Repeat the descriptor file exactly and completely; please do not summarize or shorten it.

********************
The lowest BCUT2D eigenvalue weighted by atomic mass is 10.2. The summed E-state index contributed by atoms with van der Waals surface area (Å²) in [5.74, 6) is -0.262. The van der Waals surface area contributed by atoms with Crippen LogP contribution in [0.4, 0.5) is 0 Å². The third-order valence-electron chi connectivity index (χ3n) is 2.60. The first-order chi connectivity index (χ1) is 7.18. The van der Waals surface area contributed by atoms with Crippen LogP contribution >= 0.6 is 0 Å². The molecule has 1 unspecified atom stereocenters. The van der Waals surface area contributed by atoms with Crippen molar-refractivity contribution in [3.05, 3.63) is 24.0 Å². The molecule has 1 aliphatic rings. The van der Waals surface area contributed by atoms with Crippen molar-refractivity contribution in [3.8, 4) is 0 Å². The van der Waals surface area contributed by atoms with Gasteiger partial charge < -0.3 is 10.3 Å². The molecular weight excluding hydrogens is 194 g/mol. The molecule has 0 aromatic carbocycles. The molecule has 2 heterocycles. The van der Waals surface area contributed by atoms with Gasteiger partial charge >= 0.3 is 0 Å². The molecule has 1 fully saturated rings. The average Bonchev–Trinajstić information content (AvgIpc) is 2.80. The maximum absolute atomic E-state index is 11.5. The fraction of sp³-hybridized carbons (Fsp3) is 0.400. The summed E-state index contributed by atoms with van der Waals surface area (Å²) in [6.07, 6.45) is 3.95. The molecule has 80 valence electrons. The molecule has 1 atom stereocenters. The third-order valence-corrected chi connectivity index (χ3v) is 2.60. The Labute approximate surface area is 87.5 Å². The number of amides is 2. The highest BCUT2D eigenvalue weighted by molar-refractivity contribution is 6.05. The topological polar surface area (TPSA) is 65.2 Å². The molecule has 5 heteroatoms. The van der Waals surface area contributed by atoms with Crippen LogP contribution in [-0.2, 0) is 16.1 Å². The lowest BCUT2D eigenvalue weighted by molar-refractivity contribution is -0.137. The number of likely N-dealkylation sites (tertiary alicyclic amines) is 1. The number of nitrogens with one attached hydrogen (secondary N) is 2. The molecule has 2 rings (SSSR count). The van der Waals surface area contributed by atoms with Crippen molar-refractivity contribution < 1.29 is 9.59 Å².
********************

The lowest BCUT2D eigenvalue weighted by atomic mass is 10.2. The summed E-state index contributed by atoms with van der Waals surface area (Å²) in [5.74, 6) is -0.262. The van der Waals surface area contributed by atoms with Crippen LogP contribution in [0.4, 0.5) is 0 Å². The third-order valence-electron chi connectivity index (χ3n) is 2.60. The first-order chi connectivity index (χ1) is 7.18. The van der Waals surface area contributed by atoms with Crippen LogP contribution >= 0.6 is 0 Å². The molecule has 1 unspecified atom stereocenters. The van der Waals surface area contributed by atoms with Crippen molar-refractivity contribution in [3.05, 3.63) is 24.0 Å². The molecule has 1 aliphatic rings. The van der Waals surface area contributed by atoms with Crippen molar-refractivity contribution in [3.8, 4) is 0 Å². The van der Waals surface area contributed by atoms with Gasteiger partial charge < -0.3 is 10.3 Å². The molecular weight excluding hydrogens is 194 g/mol. The molecule has 0 aromatic carbocycles. The molecule has 2 heterocycles. The van der Waals surface area contributed by atoms with Gasteiger partial charge >= 0.3 is 0 Å². The molecule has 1 fully saturated rings. The average Bonchev–Trinajstić information content (AvgIpc) is 2.80. The maximum absolute atomic E-state index is 11.5. The fraction of sp³-hybridized carbons (Fsp3) is 0.400. The summed E-state index contributed by atoms with van der Waals surface area (Å²) in [6.07, 6.45) is 3.95. The molecule has 80 valence electrons. The molecule has 1 atom stereocenters. The third-order valence-corrected chi connectivity index (χ3v) is 2.60. The Labute approximate surface area is 87.5 Å². The number of amides is 2. The highest BCUT2D eigenvalue weighted by molar-refractivity contribution is 6.05. The topological polar surface area (TPSA) is 65.2 Å². The molecule has 5 heteroatoms. The van der Waals surface area contributed by atoms with Crippen LogP contribution in [-0.2, 0) is 16.1 Å². The lowest BCUT2D eigenvalue weighted by molar-refractivity contribution is -0.137. The number of likely N-dealkylation sites (tertiary alicyclic amines) is 1. The number of nitrogens with one attached hydrogen (secondary N) is 2. The molecule has 2 rings (SSSR count). The van der Waals surface area contributed by atoms with Crippen molar-refractivity contribution < 1.29 is 9.59 Å².